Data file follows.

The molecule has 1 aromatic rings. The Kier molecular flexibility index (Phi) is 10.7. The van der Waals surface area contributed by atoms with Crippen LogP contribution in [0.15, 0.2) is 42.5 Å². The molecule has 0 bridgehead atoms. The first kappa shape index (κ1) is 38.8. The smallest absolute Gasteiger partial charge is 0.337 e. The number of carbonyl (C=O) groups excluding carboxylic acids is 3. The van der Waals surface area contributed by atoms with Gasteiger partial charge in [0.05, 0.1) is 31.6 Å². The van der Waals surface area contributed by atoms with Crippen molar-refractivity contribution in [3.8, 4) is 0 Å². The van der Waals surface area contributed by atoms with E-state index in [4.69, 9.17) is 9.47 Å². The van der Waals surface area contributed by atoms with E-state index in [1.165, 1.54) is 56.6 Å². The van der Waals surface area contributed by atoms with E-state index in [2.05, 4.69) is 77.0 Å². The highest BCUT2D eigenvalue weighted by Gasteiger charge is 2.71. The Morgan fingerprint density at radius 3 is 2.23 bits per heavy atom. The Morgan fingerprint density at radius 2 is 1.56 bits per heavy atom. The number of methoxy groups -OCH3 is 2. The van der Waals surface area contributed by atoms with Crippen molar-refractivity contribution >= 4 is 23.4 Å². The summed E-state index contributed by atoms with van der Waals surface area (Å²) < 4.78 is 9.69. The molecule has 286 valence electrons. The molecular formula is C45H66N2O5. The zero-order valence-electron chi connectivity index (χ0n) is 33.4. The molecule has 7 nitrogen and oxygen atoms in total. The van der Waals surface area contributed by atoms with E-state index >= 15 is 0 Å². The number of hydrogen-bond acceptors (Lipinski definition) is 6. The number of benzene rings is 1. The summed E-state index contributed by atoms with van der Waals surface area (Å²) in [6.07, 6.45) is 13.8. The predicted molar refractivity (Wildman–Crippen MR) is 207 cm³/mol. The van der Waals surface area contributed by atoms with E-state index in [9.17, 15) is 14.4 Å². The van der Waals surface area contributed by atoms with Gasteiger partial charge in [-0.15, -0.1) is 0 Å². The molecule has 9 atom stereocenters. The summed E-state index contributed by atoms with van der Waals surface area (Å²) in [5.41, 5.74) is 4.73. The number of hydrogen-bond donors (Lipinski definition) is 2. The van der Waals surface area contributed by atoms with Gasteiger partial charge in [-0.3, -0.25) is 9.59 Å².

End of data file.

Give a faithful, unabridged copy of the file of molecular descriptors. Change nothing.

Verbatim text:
The molecule has 1 aromatic rings. The Kier molecular flexibility index (Phi) is 10.7. The van der Waals surface area contributed by atoms with Crippen LogP contribution in [0.15, 0.2) is 42.5 Å². The molecule has 0 bridgehead atoms. The first kappa shape index (κ1) is 38.8. The smallest absolute Gasteiger partial charge is 0.337 e. The number of carbonyl (C=O) groups excluding carboxylic acids is 3. The van der Waals surface area contributed by atoms with Gasteiger partial charge in [0.05, 0.1) is 31.6 Å². The van der Waals surface area contributed by atoms with Crippen molar-refractivity contribution in [3.8, 4) is 0 Å². The van der Waals surface area contributed by atoms with E-state index in [4.69, 9.17) is 9.47 Å². The van der Waals surface area contributed by atoms with E-state index in [1.165, 1.54) is 56.6 Å². The van der Waals surface area contributed by atoms with E-state index in [2.05, 4.69) is 77.0 Å². The highest BCUT2D eigenvalue weighted by Gasteiger charge is 2.71. The Morgan fingerprint density at radius 3 is 2.23 bits per heavy atom. The Morgan fingerprint density at radius 2 is 1.56 bits per heavy atom. The number of methoxy groups -OCH3 is 2. The van der Waals surface area contributed by atoms with Crippen molar-refractivity contribution >= 4 is 23.4 Å². The summed E-state index contributed by atoms with van der Waals surface area (Å²) < 4.78 is 9.69. The molecule has 286 valence electrons. The molecular formula is C45H66N2O5. The zero-order valence-electron chi connectivity index (χ0n) is 33.4. The molecule has 7 nitrogen and oxygen atoms in total. The van der Waals surface area contributed by atoms with E-state index >= 15 is 0 Å². The number of hydrogen-bond acceptors (Lipinski definition) is 6. The number of benzene rings is 1. The summed E-state index contributed by atoms with van der Waals surface area (Å²) in [6.07, 6.45) is 13.8. The predicted molar refractivity (Wildman–Crippen MR) is 207 cm³/mol. The van der Waals surface area contributed by atoms with E-state index in [9.17, 15) is 14.4 Å². The van der Waals surface area contributed by atoms with Gasteiger partial charge in [-0.15, -0.1) is 0 Å². The molecule has 9 atom stereocenters. The summed E-state index contributed by atoms with van der Waals surface area (Å²) in [5.41, 5.74) is 4.73. The number of hydrogen-bond donors (Lipinski definition) is 2. The van der Waals surface area contributed by atoms with Gasteiger partial charge in [-0.3, -0.25) is 9.59 Å².